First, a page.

In You, O Lord, our only strength is known
and every action thus is Yours alone.
Without You, Lord, we're idly filled with dread,
but find that fear itself with You has fled.
Alexander Pushkin (1799-1837)
BOUND FOR FAR-OFF NATIVE SHORES
Bound for far-off, native shores,
you left the alien land you knew.
What sad, remembered hour would cause
those endless tears I shed for you?
My hands grew colder as they tried
to more prevent this leaving’s course,
and terribly I moaned and cried
that you not counter this remorse.
How bitter too was that last kiss
with which you tore yourself away.
And to our gloomy land comes this
far summoning, where you can say:
some promised day as fate may please,
below that sky’s unchanging blue,
we’ll kiss beneath the olive trees,
my friend, and kindle love anew.
But there, alas, where that far sky
is vaulted with such brilliant blue,
are shaded ways where there will lie
the other night that bid adieu.
You fell asleep, and so were gone
all pain and beauty. In that urn
were coffined kisses, kissing on . . .
and I still waiting their return.
Alexy K. Tolstoy (1817-75)
DO YOU REMEMBER, MARY?
Do you remember, Mary,
that house of former times,
the sleeping pool and airy
stands of ancient limes?
How silent the alleyways,
the garden's neglected air,
and in the long gallery the gaze
of high-hung portraits there?
Mary, do you remember
with skies at evening time
a softly glowing ember,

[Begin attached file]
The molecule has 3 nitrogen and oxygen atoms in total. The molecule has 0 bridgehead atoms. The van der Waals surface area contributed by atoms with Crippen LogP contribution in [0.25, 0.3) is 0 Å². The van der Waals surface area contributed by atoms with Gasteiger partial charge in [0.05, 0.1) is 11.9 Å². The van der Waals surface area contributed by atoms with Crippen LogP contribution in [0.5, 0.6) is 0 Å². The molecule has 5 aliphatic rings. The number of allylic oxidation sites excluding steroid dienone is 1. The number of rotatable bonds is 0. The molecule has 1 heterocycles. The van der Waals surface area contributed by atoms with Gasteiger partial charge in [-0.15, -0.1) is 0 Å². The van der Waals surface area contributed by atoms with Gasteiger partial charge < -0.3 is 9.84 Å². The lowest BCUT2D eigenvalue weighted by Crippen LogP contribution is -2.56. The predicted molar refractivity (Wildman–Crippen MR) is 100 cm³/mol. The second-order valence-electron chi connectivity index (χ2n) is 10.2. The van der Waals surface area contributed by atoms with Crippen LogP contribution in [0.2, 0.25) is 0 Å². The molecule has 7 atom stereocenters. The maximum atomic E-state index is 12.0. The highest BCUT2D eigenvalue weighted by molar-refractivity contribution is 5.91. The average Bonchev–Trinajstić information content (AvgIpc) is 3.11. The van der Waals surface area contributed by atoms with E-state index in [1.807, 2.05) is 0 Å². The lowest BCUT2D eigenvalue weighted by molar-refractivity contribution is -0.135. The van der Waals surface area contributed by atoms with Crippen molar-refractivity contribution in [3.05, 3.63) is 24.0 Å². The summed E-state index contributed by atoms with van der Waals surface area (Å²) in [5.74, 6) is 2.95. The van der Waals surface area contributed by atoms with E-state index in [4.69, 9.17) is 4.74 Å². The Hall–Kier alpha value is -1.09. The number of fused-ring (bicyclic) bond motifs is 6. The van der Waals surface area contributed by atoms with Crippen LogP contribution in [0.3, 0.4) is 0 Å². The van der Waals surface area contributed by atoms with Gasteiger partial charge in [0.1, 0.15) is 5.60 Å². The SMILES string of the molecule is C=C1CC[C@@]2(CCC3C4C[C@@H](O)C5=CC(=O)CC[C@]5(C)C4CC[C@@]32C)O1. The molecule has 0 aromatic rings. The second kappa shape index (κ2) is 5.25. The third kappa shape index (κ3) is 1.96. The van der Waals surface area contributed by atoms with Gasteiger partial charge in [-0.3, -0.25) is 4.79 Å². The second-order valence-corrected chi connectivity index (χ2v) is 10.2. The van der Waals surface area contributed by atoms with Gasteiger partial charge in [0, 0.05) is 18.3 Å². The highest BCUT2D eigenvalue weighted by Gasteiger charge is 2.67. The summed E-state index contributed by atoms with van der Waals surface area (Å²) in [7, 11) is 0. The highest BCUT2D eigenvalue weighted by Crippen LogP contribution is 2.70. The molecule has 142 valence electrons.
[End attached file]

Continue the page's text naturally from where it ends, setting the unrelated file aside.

how distant bell would chime?
Behind the garden view
how clear the stream would flow,
how gold was corn, how blue
the cornflower steppes would grow?
The wood where we together
first on our own would go?
Mary, do you remember
the days flown long ago?
Alexander Alexanderovich Blok (1880-1921)
At evening, over restaurants,
the air is hot and wild and deaf:
what rules these drunken, rowdy haunts
is spring and its pernicious breath
Across the far-off alley, dust
haphazardly on houses lies:
a pretzel sign shows pale gold crust,
and somewhere else a baby cries.
Each night, beyond the barriers,
with bowler hats tipped raffishly,
past drainage ditch, each walk incurs
some witty and expected plea.
The rowlocks creak across the lake;
a woman screams; the heavens see ―
inured to all, for no one’s sake ―
the moon's disk wandering vacantly.
Each night my friend’s the only one
I notice in the window pass,
and, meek and reeling, I've begun
to sense hard liquor in the glass.
At nearby tables, in the guise
of dozing, waiters lounge about.
The drunks cry out with rabbit eyes,
’In vino veritas’, they shout.
And at a certain time each night ―